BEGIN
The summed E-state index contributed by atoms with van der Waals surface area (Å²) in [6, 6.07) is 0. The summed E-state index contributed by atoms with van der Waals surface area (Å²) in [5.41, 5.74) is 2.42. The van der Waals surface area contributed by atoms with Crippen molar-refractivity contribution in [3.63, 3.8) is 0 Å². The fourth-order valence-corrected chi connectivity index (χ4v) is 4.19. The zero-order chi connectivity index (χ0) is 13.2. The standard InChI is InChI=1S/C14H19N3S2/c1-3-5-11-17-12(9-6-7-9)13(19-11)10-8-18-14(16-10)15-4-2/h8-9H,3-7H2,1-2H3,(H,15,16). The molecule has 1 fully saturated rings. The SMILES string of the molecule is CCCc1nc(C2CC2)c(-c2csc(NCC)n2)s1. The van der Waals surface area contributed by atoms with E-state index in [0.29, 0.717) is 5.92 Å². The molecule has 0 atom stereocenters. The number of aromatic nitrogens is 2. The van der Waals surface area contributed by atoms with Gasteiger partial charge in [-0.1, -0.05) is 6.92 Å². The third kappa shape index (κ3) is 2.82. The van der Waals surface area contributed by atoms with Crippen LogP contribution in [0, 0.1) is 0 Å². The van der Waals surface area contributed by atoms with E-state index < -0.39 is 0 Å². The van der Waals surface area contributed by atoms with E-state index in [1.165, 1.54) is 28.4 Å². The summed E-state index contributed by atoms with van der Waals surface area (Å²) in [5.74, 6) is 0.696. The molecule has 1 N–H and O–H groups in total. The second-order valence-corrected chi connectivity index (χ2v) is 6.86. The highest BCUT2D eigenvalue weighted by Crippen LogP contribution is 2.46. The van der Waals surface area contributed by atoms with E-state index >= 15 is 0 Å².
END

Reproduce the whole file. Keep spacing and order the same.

The summed E-state index contributed by atoms with van der Waals surface area (Å²) in [6, 6.07) is 0. The summed E-state index contributed by atoms with van der Waals surface area (Å²) in [5.41, 5.74) is 2.42. The van der Waals surface area contributed by atoms with Crippen molar-refractivity contribution in [3.63, 3.8) is 0 Å². The fourth-order valence-corrected chi connectivity index (χ4v) is 4.19. The zero-order chi connectivity index (χ0) is 13.2. The standard InChI is InChI=1S/C14H19N3S2/c1-3-5-11-17-12(9-6-7-9)13(19-11)10-8-18-14(16-10)15-4-2/h8-9H,3-7H2,1-2H3,(H,15,16). The molecule has 1 fully saturated rings. The SMILES string of the molecule is CCCc1nc(C2CC2)c(-c2csc(NCC)n2)s1. The van der Waals surface area contributed by atoms with E-state index in [0.29, 0.717) is 5.92 Å². The molecule has 0 atom stereocenters. The number of aromatic nitrogens is 2. The van der Waals surface area contributed by atoms with Gasteiger partial charge in [-0.1, -0.05) is 6.92 Å². The third kappa shape index (κ3) is 2.82. The van der Waals surface area contributed by atoms with Crippen LogP contribution in [0, 0.1) is 0 Å². The van der Waals surface area contributed by atoms with E-state index < -0.39 is 0 Å². The van der Waals surface area contributed by atoms with E-state index in [1.165, 1.54) is 28.4 Å². The summed E-state index contributed by atoms with van der Waals surface area (Å²) in [5.74, 6) is 0.696. The molecule has 1 N–H and O–H groups in total. The second-order valence-corrected chi connectivity index (χ2v) is 6.86. The highest BCUT2D eigenvalue weighted by Crippen LogP contribution is 2.46. The van der Waals surface area contributed by atoms with E-state index >= 15 is 0 Å².